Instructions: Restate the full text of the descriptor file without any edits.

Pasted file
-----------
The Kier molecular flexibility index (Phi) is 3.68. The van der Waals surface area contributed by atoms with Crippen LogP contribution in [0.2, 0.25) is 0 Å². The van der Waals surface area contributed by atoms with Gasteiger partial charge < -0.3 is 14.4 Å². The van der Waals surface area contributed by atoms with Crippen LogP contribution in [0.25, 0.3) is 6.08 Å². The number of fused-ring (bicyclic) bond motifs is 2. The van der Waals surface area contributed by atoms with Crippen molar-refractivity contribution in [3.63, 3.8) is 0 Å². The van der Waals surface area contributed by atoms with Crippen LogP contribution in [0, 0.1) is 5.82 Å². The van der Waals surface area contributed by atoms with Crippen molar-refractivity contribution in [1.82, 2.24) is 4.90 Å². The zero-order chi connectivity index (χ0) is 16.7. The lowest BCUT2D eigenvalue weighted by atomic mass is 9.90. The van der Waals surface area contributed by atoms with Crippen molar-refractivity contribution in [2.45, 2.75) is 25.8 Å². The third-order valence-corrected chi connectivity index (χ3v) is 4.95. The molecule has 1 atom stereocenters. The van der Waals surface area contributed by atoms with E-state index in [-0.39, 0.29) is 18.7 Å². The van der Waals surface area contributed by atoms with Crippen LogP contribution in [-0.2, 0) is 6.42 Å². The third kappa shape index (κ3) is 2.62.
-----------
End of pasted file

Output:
The Kier molecular flexibility index (Phi) is 3.68. The van der Waals surface area contributed by atoms with Crippen LogP contribution in [0.2, 0.25) is 0 Å². The van der Waals surface area contributed by atoms with Gasteiger partial charge < -0.3 is 14.4 Å². The van der Waals surface area contributed by atoms with Crippen LogP contribution in [0.25, 0.3) is 6.08 Å². The number of fused-ring (bicyclic) bond motifs is 2. The van der Waals surface area contributed by atoms with Crippen molar-refractivity contribution in [3.63, 3.8) is 0 Å². The van der Waals surface area contributed by atoms with Crippen LogP contribution in [0, 0.1) is 5.82 Å². The van der Waals surface area contributed by atoms with Crippen molar-refractivity contribution in [1.82, 2.24) is 4.90 Å². The zero-order chi connectivity index (χ0) is 16.7. The lowest BCUT2D eigenvalue weighted by atomic mass is 9.90. The van der Waals surface area contributed by atoms with Crippen molar-refractivity contribution in [2.45, 2.75) is 25.8 Å². The third-order valence-corrected chi connectivity index (χ3v) is 4.95. The molecule has 1 atom stereocenters. The van der Waals surface area contributed by atoms with E-state index in [-0.39, 0.29) is 18.7 Å². The van der Waals surface area contributed by atoms with Crippen LogP contribution in [-0.2, 0) is 6.42 Å². The third kappa shape index (κ3) is 2.62.